An academic researcher’s guide to increased impact on regulatory assessment of chemicals.
The interactions between academic research and regulatory assessment of chemicals may in theory seem straightforward: researchers perform studies, and these studies are used by regulators for decision-making. However, in practice the situation is more complex, and many factors decide a research study’s regulatory use. According to several EU chemical legislations, all available and relevant studies can be used in hazard and risk assessment of chemicals. However, in practice, standard tests conducted under GLP and sponsored and provided by industry are predominantly used. Peer-reviewed studies from independent sources are often disregarded or disputed since they often do not comply with regulatory data requirements and quality criteria. There are several possible reasons for this, one being that academic research is reported in a way that does not fit the regulatory requirements. To help bridge such a gap, the aim of this paper is to give an overview of the general workings of chemicals legislation and propose a set of actions to increase the usability of research data. In the end, this may increase the use of academic research for decision-making and ultimately result in more science-based policies. From a policy perspective, useful scientific evidence are those studies that are sufficiently reliable and relevant. This is not in contradiction to the aims of research and generally accepted scientific standards.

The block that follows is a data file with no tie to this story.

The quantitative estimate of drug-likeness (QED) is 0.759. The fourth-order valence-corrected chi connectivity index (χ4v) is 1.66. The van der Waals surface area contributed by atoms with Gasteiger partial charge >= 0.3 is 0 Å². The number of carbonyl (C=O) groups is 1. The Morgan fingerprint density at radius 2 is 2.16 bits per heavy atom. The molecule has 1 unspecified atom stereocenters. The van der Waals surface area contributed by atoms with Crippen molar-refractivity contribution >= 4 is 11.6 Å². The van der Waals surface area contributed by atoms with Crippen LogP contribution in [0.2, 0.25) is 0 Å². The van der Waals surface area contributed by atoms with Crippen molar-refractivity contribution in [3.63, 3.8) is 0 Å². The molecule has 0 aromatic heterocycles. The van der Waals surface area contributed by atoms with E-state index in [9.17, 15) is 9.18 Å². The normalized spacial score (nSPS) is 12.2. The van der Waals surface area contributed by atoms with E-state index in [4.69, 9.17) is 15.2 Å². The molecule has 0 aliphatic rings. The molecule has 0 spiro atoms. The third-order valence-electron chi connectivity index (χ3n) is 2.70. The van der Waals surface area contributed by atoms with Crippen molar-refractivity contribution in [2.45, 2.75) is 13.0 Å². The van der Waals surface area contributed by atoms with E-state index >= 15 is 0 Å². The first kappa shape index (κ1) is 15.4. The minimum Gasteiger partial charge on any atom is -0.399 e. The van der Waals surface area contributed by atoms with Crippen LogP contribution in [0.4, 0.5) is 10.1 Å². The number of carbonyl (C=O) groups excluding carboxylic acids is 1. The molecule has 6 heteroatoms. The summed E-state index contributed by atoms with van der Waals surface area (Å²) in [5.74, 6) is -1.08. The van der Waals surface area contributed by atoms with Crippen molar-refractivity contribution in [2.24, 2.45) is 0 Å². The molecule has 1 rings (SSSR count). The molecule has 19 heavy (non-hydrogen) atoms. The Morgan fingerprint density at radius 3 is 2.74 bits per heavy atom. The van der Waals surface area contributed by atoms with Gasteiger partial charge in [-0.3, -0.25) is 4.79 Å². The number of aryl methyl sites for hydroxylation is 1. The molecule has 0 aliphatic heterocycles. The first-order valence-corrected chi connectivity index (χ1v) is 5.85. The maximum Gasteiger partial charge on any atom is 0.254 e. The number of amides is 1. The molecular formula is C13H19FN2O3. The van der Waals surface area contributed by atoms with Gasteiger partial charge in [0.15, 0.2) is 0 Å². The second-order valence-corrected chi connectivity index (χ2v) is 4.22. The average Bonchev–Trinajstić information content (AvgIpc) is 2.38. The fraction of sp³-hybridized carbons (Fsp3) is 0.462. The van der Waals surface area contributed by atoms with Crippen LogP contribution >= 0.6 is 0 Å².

Export of calcium carbonate corrosive waters from the East Siberian Sea
The Siberian shelf seas are areas of extensive biogeochemical transformation of organic matter, both of marine and terrestrial origin. This in combination with brine production from sea ice formation results in a cold bottom water of relative high salinity and partial pressure of carbon dioxide (pCO2). Data from the SWERUS-C3 expedition compiled on the icebreaker Oden in July to September 2014 show the distribution of such waters at the outer shelf, as well as their export into the deep central Arctic basins. Very high pCO2 water, up to ∼ 1000 µatm, was observed associated with high nutrients and low oxygen concentrations. Consequently, this water had low saturation state with respect to calcium carbonate down to less than 0.8 for calcite and 0.5 for aragonite. Waters undersaturated in aragonite were also observed in the surface in waters at equilibrium with atmospheric CO2; however, at these conditions the cause of under-saturation was low salinity from river runoff and/or sea ice melt. The calcium carbonate corrosive water was observed all along the continental margin and well out into the deep Makarov and Canada basins at a depth from about 50 m depth in the west to about 150 m in the east. These waters of low aragonite saturation state are traced in historic data to the Canada Basin and in the waters flowing out of the Arctic Ocean north of Greenland and in the western Fram Strait, thus potentially impacting the marine life in the North Atlantic Ocean.